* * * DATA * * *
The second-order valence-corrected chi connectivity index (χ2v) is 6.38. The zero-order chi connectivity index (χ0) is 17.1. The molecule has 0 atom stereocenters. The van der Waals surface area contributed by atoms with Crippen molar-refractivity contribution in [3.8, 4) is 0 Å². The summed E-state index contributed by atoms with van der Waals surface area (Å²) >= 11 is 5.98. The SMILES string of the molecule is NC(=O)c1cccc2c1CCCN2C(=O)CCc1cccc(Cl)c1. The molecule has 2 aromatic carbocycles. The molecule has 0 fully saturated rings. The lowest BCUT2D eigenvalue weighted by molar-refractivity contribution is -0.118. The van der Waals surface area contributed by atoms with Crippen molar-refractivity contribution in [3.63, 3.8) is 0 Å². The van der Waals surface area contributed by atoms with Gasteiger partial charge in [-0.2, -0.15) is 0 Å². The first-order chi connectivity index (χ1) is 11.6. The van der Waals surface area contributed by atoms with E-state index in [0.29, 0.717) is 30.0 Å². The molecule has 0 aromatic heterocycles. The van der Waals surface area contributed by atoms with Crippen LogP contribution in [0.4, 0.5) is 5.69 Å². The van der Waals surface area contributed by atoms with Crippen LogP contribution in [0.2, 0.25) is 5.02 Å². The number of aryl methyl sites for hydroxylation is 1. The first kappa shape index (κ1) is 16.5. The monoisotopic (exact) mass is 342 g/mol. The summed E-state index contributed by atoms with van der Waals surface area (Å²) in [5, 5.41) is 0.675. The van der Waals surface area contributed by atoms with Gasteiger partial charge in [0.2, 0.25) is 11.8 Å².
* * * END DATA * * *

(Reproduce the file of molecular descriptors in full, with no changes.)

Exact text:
The second-order valence-corrected chi connectivity index (χ2v) is 6.38. The zero-order chi connectivity index (χ0) is 17.1. The molecule has 0 atom stereocenters. The van der Waals surface area contributed by atoms with Crippen molar-refractivity contribution in [3.8, 4) is 0 Å². The summed E-state index contributed by atoms with van der Waals surface area (Å²) >= 11 is 5.98. The SMILES string of the molecule is NC(=O)c1cccc2c1CCCN2C(=O)CCc1cccc(Cl)c1. The molecule has 2 aromatic carbocycles. The molecule has 0 fully saturated rings. The lowest BCUT2D eigenvalue weighted by molar-refractivity contribution is -0.118. The van der Waals surface area contributed by atoms with Crippen molar-refractivity contribution in [3.63, 3.8) is 0 Å². The van der Waals surface area contributed by atoms with Gasteiger partial charge in [-0.2, -0.15) is 0 Å². The first-order chi connectivity index (χ1) is 11.6. The van der Waals surface area contributed by atoms with E-state index in [0.29, 0.717) is 30.0 Å². The molecule has 0 aromatic heterocycles. The van der Waals surface area contributed by atoms with Crippen LogP contribution in [0.4, 0.5) is 5.69 Å². The van der Waals surface area contributed by atoms with Crippen LogP contribution in [0.2, 0.25) is 5.02 Å². The number of aryl methyl sites for hydroxylation is 1. The first kappa shape index (κ1) is 16.5. The monoisotopic (exact) mass is 342 g/mol. The summed E-state index contributed by atoms with van der Waals surface area (Å²) in [5, 5.41) is 0.675. The van der Waals surface area contributed by atoms with Gasteiger partial charge in [0.2, 0.25) is 11.8 Å².